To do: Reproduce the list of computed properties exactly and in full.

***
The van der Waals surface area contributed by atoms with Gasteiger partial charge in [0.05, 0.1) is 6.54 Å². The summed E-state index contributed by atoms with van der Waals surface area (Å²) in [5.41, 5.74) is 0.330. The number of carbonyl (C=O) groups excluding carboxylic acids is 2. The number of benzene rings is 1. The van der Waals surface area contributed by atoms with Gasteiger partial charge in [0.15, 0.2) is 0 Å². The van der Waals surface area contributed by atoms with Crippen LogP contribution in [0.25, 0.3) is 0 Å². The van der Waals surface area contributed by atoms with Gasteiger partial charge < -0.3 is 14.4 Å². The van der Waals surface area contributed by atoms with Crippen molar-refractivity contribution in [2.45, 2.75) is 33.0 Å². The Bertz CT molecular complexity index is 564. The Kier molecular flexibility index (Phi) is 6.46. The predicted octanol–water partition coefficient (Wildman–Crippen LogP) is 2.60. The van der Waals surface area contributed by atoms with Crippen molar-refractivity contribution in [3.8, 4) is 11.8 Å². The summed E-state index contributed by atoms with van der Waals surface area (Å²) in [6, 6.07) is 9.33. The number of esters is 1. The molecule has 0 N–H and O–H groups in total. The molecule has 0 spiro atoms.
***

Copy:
The van der Waals surface area contributed by atoms with Gasteiger partial charge in [0.05, 0.1) is 6.54 Å². The summed E-state index contributed by atoms with van der Waals surface area (Å²) in [5.41, 5.74) is 0.330. The number of carbonyl (C=O) groups excluding carboxylic acids is 2. The number of benzene rings is 1. The van der Waals surface area contributed by atoms with Gasteiger partial charge in [0.15, 0.2) is 0 Å². The van der Waals surface area contributed by atoms with Crippen LogP contribution in [0.25, 0.3) is 0 Å². The van der Waals surface area contributed by atoms with Gasteiger partial charge < -0.3 is 14.4 Å². The van der Waals surface area contributed by atoms with Crippen molar-refractivity contribution in [2.45, 2.75) is 33.0 Å². The Bertz CT molecular complexity index is 564. The Kier molecular flexibility index (Phi) is 6.46. The predicted octanol–water partition coefficient (Wildman–Crippen LogP) is 2.60. The van der Waals surface area contributed by atoms with Crippen molar-refractivity contribution in [3.8, 4) is 11.8 Å². The summed E-state index contributed by atoms with van der Waals surface area (Å²) in [6, 6.07) is 9.33. The number of esters is 1. The molecule has 0 N–H and O–H groups in total. The molecule has 0 spiro atoms.